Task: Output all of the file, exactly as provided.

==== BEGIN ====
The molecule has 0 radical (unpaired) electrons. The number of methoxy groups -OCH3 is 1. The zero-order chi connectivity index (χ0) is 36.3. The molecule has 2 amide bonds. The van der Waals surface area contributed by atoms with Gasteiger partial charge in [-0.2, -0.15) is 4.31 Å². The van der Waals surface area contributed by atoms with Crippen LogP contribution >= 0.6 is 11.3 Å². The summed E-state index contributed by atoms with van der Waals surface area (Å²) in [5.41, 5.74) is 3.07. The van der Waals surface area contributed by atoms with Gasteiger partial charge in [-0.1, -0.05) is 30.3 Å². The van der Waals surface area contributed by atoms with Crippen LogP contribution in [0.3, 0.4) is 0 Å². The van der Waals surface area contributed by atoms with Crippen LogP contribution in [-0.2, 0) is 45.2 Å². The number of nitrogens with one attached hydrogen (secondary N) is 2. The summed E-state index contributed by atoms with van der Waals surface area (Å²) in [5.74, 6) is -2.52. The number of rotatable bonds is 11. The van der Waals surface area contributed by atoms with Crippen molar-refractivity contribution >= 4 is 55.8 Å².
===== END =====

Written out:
The molecule has 0 radical (unpaired) electrons. The number of methoxy groups -OCH3 is 1. The zero-order chi connectivity index (χ0) is 36.3. The molecule has 2 amide bonds. The van der Waals surface area contributed by atoms with Gasteiger partial charge in [-0.2, -0.15) is 4.31 Å². The van der Waals surface area contributed by atoms with Crippen LogP contribution >= 0.6 is 11.3 Å². The summed E-state index contributed by atoms with van der Waals surface area (Å²) in [5.41, 5.74) is 3.07. The van der Waals surface area contributed by atoms with Gasteiger partial charge in [-0.1, -0.05) is 30.3 Å². The van der Waals surface area contributed by atoms with Crippen LogP contribution in [0.3, 0.4) is 0 Å². The van der Waals surface area contributed by atoms with Crippen LogP contribution in [-0.2, 0) is 45.2 Å². The number of nitrogens with one attached hydrogen (secondary N) is 2. The summed E-state index contributed by atoms with van der Waals surface area (Å²) in [5.74, 6) is -2.52. The number of rotatable bonds is 11. The van der Waals surface area contributed by atoms with Crippen molar-refractivity contribution >= 4 is 55.8 Å².